This article examines the intersection between globalisation and allocation of open public space by testing the spatial equity hypothesis in Hermosillo, Mexico, a regional city impacted directly by global processes. Availability and accessibility of public parks were examined using a geographic information system and neighbourhoods were stratified into quintiles based on socioeconomic status. Overall, the analysis shows that the amount of public park space in Hermosillo is substandard and its distribution reveals a pattern of spatial inequity affecting primarily residents of poor neighbourhoods. We argue that as the economy of the city grows increasingly integrated into global circuits, the global-to-local connection materialises in an unequal competition between globalised spaces and local public space. This, in turn, leads to further relegation of neighbourhoods that are already on the margins of urban equity regarding access to public parks. This study extends prior research conducted in developed countries to a city in a developing nation and fills a vacuum of information that potentially can contribute to a more equitable development in Hermosillo.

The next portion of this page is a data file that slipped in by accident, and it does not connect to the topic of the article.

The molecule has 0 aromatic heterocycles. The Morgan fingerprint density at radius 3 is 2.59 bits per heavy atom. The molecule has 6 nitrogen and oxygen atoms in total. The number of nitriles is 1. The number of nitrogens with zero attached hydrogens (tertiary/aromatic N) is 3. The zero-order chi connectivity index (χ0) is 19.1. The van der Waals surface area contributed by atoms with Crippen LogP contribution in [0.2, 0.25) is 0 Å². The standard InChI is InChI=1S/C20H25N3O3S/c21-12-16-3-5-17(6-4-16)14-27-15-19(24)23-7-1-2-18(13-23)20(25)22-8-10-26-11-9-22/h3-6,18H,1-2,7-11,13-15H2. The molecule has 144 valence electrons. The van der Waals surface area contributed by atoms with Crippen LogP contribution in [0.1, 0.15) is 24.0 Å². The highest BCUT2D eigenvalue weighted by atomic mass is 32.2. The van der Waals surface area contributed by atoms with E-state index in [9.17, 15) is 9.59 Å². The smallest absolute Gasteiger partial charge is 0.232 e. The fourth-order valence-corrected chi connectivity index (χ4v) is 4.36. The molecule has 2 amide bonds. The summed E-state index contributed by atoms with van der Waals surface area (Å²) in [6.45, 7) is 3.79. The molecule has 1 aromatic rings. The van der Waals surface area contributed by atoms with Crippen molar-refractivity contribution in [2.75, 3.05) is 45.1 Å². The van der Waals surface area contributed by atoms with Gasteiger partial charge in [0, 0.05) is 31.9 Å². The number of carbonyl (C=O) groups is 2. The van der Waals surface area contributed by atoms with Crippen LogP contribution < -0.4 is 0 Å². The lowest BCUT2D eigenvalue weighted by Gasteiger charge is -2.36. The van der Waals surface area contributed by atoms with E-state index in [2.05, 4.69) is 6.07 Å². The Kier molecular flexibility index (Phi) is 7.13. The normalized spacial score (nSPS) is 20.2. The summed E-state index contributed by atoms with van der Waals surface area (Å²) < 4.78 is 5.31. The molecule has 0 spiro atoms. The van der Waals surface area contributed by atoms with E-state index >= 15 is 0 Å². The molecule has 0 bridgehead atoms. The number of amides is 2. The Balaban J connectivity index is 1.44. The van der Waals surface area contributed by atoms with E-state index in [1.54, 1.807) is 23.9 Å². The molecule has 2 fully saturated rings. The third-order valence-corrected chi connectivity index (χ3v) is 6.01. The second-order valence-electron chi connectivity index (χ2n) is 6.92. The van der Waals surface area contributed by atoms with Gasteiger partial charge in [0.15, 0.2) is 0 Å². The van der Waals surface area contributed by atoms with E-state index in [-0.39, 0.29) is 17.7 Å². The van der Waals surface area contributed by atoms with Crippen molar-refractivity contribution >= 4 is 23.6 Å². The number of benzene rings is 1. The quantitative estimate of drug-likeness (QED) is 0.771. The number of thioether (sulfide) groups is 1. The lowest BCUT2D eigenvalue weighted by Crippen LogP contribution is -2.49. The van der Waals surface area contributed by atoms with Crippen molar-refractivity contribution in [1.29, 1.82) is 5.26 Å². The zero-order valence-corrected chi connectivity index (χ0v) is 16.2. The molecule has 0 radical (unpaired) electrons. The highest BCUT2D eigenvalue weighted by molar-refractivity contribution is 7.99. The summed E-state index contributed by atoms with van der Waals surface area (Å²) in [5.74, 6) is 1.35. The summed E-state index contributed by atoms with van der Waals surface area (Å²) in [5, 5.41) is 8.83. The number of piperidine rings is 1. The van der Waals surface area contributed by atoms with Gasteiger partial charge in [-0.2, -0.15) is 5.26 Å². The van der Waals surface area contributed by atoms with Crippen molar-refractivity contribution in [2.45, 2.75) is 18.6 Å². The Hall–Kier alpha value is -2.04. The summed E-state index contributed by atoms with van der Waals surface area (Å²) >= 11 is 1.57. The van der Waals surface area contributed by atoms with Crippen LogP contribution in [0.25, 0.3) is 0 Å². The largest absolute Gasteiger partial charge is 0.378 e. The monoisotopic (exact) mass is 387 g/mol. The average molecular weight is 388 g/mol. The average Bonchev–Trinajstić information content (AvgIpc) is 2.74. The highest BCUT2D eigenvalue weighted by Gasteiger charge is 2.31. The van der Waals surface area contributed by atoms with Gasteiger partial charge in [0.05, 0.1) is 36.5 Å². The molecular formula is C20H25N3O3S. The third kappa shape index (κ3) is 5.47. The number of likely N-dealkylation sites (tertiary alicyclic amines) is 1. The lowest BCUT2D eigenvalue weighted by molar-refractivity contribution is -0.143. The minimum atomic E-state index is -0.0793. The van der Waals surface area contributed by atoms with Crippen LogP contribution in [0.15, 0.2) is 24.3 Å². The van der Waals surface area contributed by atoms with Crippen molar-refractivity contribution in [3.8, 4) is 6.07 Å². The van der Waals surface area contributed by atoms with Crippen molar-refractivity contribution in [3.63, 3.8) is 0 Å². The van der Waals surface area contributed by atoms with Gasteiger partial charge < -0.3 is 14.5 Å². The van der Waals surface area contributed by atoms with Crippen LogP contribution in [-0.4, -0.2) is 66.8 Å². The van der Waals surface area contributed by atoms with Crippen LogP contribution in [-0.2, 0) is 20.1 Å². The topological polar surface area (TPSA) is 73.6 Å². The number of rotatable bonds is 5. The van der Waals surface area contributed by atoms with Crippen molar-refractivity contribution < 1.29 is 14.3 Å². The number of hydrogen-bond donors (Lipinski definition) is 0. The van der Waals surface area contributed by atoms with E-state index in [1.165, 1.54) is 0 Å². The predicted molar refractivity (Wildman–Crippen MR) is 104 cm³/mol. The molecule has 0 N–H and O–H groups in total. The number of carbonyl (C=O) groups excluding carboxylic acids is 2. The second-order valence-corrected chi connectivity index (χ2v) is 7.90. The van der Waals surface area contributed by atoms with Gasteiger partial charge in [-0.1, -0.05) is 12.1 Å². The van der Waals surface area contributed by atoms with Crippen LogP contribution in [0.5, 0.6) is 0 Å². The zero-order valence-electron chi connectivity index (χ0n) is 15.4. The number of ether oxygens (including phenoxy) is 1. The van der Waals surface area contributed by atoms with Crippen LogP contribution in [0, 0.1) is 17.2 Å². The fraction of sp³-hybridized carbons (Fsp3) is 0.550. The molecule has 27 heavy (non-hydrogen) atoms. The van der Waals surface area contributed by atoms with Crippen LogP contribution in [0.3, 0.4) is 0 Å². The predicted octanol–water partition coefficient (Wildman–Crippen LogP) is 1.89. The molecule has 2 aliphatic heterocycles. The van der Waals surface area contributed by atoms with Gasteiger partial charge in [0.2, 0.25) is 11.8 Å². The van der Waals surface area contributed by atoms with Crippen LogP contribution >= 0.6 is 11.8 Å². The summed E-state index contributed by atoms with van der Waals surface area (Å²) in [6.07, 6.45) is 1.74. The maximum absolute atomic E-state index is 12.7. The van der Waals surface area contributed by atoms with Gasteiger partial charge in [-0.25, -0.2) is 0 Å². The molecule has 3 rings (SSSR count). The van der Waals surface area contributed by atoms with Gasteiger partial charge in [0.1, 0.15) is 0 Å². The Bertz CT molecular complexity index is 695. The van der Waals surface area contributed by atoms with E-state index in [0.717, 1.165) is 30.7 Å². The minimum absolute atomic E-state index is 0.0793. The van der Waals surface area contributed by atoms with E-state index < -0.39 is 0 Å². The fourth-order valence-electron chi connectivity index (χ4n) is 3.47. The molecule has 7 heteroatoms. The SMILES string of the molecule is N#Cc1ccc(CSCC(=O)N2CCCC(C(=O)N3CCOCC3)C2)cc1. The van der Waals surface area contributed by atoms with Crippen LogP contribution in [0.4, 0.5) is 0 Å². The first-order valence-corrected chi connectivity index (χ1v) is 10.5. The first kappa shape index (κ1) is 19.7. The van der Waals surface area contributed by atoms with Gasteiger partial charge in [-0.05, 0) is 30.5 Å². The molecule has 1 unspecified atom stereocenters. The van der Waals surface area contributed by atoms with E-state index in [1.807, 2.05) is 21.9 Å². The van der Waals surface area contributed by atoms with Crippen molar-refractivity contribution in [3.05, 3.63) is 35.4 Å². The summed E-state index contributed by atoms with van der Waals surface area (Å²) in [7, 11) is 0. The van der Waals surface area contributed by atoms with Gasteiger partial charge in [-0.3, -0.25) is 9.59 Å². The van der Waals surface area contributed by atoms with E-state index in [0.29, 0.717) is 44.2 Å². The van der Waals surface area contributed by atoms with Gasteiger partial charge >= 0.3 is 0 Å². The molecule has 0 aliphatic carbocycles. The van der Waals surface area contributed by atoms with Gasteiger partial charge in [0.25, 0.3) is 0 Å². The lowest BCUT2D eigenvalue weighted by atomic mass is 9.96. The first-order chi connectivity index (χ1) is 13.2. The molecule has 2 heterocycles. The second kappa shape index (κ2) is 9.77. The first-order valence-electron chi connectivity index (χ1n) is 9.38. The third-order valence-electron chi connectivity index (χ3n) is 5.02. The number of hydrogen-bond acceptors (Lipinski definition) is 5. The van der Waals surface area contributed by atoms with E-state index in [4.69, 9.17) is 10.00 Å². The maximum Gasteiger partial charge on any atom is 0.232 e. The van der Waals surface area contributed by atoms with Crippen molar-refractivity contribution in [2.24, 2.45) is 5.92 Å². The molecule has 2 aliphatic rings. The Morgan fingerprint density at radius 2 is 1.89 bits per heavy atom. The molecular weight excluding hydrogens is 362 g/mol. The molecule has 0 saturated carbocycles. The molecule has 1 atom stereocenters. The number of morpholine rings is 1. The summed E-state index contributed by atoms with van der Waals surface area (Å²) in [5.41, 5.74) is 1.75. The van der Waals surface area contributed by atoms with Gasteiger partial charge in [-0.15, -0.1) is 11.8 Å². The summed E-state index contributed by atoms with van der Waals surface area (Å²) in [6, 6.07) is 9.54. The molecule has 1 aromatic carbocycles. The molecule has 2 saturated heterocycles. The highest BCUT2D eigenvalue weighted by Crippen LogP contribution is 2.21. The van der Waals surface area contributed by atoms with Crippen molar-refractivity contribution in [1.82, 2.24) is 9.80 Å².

- city planning
- public parks
- spatial equity
ASJC Scopus subject areas
- Geography, Planning and Development
- Management, Monitoring, Policy and Law